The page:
6. Yutong Shan and Gongjie Li, “Obliquity Variations of Habitable Zone Planets Kepler-62f and Kepler-186f,” Astronomical Journal 155, no. 6 (May 17, 2018): doi:10.3847/1538-3881/aabfd1; Gregory S. Jenkins, “Global Climate Model High-Obliquity Solutions to the Ancient Climate Puzzles of the Faint-Young Sun Paradox and Low-Altitude Proterozoic Glaciation,” Journal of Geophysical Research: Atmospheres 105, no. D6 (March 27, 2000): 7357–70, doi:10.1029/1999JD901125.
  7. I provide a review of the scientific literature on the tidal habitable zone in Improbable Planet, 88–90.
  8. Vladimir S. Airapetian, “Space Weather Affected Habitable Zones around Active Stars,AASTCS5 Radio Exploration of Planetary Habitability, Proceedings of the Conference, May 7–12, 2017 in Palm Springs, CA, published in the Bulletin of the American Astronomical Society 49, no. 3, id. 101.05; I provide a review of the scientific literature on the astrosphere habitable zone in Improbable Planet, 90–91.
  9. Glyn A. Collinson et al., “The Electric Wind of Venus: A Global and Persistent ‘Polar Wind’-Like Ambipolar Electric Field Sufficient for the Direct Escape of Heavy Ionospheric Ions,” Geophysical Research Letters 43, no. 12 (June 28, 2016): 5926–34, doi:10.1002/2016GL068327; Glyn Collinson et al., “Electric Mars: The First Direct Measurement of an Upper Limit for the Martian ‘Polar Wind’ Electric Potential,” Geophysical Research Letters 42, no. 21 (November 16, 2015): 9128–34, doi:10.1002/2015GL065084; Hugh Ross, “‘Electric Wind’ Becomes 9th Habitable Zone,” Today’s New Reason to Believe (blog), Reasons to Believe, July 4, 2016, https://www.reasons.org/explore/blogs/todays-new-reason-to-believe/read/todays-new-reason-to-believe/2016/07/04/electric-wind-becomes-9th-habitable-zone.
  10. Russell Deitrick et al., “Exo-Milankovitch Cycles. I. Orbits and Rotation States,” Astronomical Journal 155, no. 2 (January 16, 2018): id. 60, doi:10.3847/1538-3881/aaa301; Russell Deitrick et al., “Exo-Milankovitch Cycles. II. Climates of G-Dwarf Planets in Dynamically Hot Systems,” Astronomical Journal 155, no. 6 (June 4, 2018): id. 266, doi:10.3847/1538-3881/aac214; Hugh Ross, “Exoplanets’ Climate Instabilities Reveal Earth’s Fine-Tuning,” Today’s New Reason to Believe (blog), Reasons to Believe, July 30, 2018, https://www.reasons.org/explore/blogs/todays-new-reason-to-believe/read/todays-new-reason-to-believe/2018/07/30/exoplanets-climate-instabilities-reveal-earth-s-fine-tuning.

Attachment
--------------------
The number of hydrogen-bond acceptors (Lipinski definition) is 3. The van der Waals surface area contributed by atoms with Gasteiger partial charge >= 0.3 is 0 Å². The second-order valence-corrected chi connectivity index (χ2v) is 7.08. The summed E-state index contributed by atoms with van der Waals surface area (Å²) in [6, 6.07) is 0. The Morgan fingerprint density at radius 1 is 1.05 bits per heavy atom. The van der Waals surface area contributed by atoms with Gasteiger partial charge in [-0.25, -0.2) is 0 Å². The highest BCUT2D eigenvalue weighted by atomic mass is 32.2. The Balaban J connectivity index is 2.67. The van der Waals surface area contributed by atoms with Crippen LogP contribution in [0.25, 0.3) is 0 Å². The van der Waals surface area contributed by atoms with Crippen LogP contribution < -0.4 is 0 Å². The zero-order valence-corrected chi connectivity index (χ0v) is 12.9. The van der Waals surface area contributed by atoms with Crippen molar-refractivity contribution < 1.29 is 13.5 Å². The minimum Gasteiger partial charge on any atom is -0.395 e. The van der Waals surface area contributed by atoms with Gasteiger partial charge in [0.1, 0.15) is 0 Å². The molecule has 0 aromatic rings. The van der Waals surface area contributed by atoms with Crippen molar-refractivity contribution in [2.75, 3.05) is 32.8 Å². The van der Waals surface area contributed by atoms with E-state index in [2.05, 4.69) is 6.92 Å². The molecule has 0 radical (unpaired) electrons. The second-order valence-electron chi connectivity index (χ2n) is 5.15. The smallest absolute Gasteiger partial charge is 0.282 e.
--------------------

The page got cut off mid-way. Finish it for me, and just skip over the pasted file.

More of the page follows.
11. Vladimir S. Airapetian et al., “Space Weather Affected Habitable Zones,” Habitable Worlds 2017, id. 4076; Vladimir S. Airapetian et al., “How Hospitable Are Space Weather Affected Habitable Zones? The Role of Ion Escape,” Astrophysical Journal Letters 836, no. 1 (February 10, 2017): id. L3, doi:10.3847/2041-8213/836/1/L3.
  12. Schwieterman et al, “A Limited Habitable Zone,” p. 1.
  13. Schwieterman et al, “A Limited Habitable Zone,” p. 3.
  14. Hans O. Pörtner, Martina Langenbuch, and Anke Reipschläger, “Biological Impact of Elevated Ocean CO2 Concentrations: Lessons from Animal Physiology and Earth History,” Journal of Oceanography 60, no. 4 (August 2004): 705–18, doi:10.1007/s10872-004-5763-0.
  15. Zaher S. Azzam et al., “The Physiological and Molecular Effects of Elevated CO2 Levels,” Cell Cycle 9, no. 8 (April 20, 2010): 1528–32, doi:10.4161/cc.9.8.11196.
  16. Kris Permentier et al., “Carbon Dioxide Poisoning: A Literature Review of an Often Forgotten Cause of Intoxication in the Emergency Department,” International Journal of Emergency Medicine 10 (April 4, 2017): id. 14, p. 1, doi:10.1186/s12245-017-0142-y.
  17. Schwieterman et al, “A Limited Habitable Zone,” p. 5.
  18. Nigel J. Langford, “Carbon Dioxide Poisoning,” Toxicological Reviews 24, no. 24 (December 2005): 229–35, doi:10.2165/00139709-200524040-00003.
  19. E. Schwieterman, C. T. Reinhard, and S. L. Olson, Astrophysical Journal (2019), in press.
  20. Hui Liu et al., “Association of Short-Term Exposure to Ambient Carbon Monoxide with Hospital Admissions in China,” Scientific Reports 8 (September 6, 2018): id. 13336, doi:10.1038/s41598-018-31434-1.

Category
  • Fine-Tuning
  • Requirements for Life
  • Solar System Design
  • Life on Other Planets
  • Stars
  • Exoplanets
  • Earth Design
  • Atmosphere
Tags
  • M-Dwarf Stars
  • lungs
  • K-Dwarf Stars
  • habitable zones
  • G dwarf stars
  • complex life
  • carbon monoxide
  • Carbon Dioxide
  • aerobic life
  • acidosis
  • Blogs